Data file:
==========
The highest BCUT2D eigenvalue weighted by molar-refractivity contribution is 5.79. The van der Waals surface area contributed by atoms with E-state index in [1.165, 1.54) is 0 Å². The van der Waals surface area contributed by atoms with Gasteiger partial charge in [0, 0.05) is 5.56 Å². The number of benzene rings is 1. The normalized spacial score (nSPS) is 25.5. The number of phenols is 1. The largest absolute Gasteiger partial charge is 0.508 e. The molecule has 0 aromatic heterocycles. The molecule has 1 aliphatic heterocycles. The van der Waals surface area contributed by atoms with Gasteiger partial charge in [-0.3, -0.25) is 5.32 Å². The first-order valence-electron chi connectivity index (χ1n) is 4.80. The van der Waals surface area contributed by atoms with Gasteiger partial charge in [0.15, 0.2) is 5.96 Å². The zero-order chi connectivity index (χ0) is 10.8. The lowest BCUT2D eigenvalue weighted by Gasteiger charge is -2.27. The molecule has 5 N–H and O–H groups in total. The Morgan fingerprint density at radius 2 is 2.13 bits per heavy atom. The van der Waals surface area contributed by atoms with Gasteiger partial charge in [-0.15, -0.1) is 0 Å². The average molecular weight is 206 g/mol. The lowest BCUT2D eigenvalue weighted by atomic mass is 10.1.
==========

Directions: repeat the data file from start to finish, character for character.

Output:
The highest BCUT2D eigenvalue weighted by molar-refractivity contribution is 5.79. The van der Waals surface area contributed by atoms with E-state index in [1.165, 1.54) is 0 Å². The van der Waals surface area contributed by atoms with Gasteiger partial charge in [0, 0.05) is 5.56 Å². The number of benzene rings is 1. The normalized spacial score (nSPS) is 25.5. The number of phenols is 1. The largest absolute Gasteiger partial charge is 0.508 e. The molecule has 0 aromatic heterocycles. The molecule has 1 aliphatic heterocycles. The van der Waals surface area contributed by atoms with Gasteiger partial charge in [-0.3, -0.25) is 5.32 Å². The first-order valence-electron chi connectivity index (χ1n) is 4.80. The van der Waals surface area contributed by atoms with Gasteiger partial charge in [0.15, 0.2) is 5.96 Å². The zero-order chi connectivity index (χ0) is 10.8. The lowest BCUT2D eigenvalue weighted by Gasteiger charge is -2.27. The molecule has 5 N–H and O–H groups in total. The Morgan fingerprint density at radius 2 is 2.13 bits per heavy atom. The van der Waals surface area contributed by atoms with Gasteiger partial charge in [-0.15, -0.1) is 0 Å². The average molecular weight is 206 g/mol. The lowest BCUT2D eigenvalue weighted by atomic mass is 10.1.